Cognition is the sum total of all mental processes in the brain. The cognition pyramid, Figure 15.1, is a diagram of the psychology of reasoning that Mental Construction uses. The mental processes parallel brain structures which support the process.
- Preconscious behaviors arise in the brainstem, with bodily movements controlled by the cerebellum
- Emotions, momentary responses to environmental situations, arise in the amygdala of the limbic system
- Memories encoded by the limbic’s hippocampus into the cortex, supports learning, enhancing responses to challenges and opportunities
- Sensory processing in the cortex enhances identification of objects in environment, near and far
- Planning for the future requires the enlarged prefrontal cortex of homo sapiens
- Cognition, the process involved in knowing, or the act of knowing. According to this definition, cognition cannot occur until memory is available. It is more restrictive, excluding most pre-conscious thought.
- Cognition includes all conscious processes by which knowledge is accumulated, such as perceiving, recognizing, conceiving, and reasoning.
- Put differently, cognition is a separate mental process that can be distinguished from a feeling.
Let’s also distinguish between thought and reasoning. Referring to the Encyclopedia Britannica and to Merriam-Webster Dictionary, a useful partition is exposed.
- Thought is the highest level of cognition. It consists of internal symbolic representations of the internal worldview (mindset) and the current environment stimuli.The internal representation can be 1) word-based or 2) pattern-based or some of both. If external stimuli do not require immediate reaction, other inputs are be provided by personal needs, goals, or fears.
- There are uses of the word thinking or thought that are not used here. For instance, in casual conversation, the word thinking covers other distinct psychological activities—tending to believe or degree of attentiveness, e g., “I did it without thinking” or whatever is in consciousness, “It made me think of my grandmother.”
- Thought, or thinking, is considered here in its role of mediating between inner activity and external stimuli. We think to develop responses to our reality. These responses range from conversational gambits to physical behaviors.
- In Mental Construction, one focus is thinking as an intellectual exertion, aimed at finding an answer to a question or solving a problem.
Merriam-Webster defines reasoning–the action of thinking about something in a logical, sensible way. The key word, logical, has two main uses. First, according to the rules of logic or formal argument and second, characterized by or capable of clear, sound reasoning.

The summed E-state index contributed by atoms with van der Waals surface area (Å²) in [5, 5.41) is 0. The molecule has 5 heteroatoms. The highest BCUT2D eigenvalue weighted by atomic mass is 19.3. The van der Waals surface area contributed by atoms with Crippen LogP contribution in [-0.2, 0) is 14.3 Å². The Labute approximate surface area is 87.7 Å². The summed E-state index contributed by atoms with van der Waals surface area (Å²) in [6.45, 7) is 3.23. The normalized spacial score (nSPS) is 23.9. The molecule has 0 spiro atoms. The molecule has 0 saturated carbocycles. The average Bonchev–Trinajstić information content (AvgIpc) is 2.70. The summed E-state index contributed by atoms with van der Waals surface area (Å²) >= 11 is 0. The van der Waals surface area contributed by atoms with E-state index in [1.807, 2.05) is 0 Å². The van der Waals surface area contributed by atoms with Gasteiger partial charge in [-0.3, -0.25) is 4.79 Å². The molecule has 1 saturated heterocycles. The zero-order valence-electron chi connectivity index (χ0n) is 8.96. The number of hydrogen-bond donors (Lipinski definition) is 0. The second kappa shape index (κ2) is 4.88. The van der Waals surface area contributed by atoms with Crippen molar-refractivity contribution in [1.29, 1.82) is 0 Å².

Unfortunately, the emphasis on logic obscures the essential role of induction in generating the premises on which the logical argument is made. The premises are the facts or presumed facts with various assurance we start our reasoning with. Those facts arise from data clustering of novel situations, recognition of already learned classifications, and the fortunes of our experience. Each of these underlying methods are built by the neural process of the Almost Gate. Abstraction, shedding of superfluous data, occurs automatically at each Almost Gate in the cortex. This abstraction necessarily leads to categorization, which supports the ready association of similar categories.
In the investigation about what we reason about, we must consider what comes to our conscious attention. The associations a current event causes can affect what our premises in a logical argument are as much as the event itself.
Links to Other Cognition Aspects
Parallel Thought Paths Want a discussion of two thoughts competing
Left-Right Brain Distinct modes working together
Triune and Dual Process Three brains and fast-and-slow altogether now
Sources of Thought
Imperatives which predate our species do not vanish, but rise up through layers, often to our conscious mind as sources of our thoughts.
We all know that much more exists in our minds than mere sense perception. Successive abstraction marches our perceptions up a concept elevator.
The neural cascade describes the cumulative loss of fidelity across the Almost Gates. The increasing abstraction leads to a broadening of category matches since less detail is available for distinctions.
Reasoning is accomplished with both deductive logic and by induction with similarity.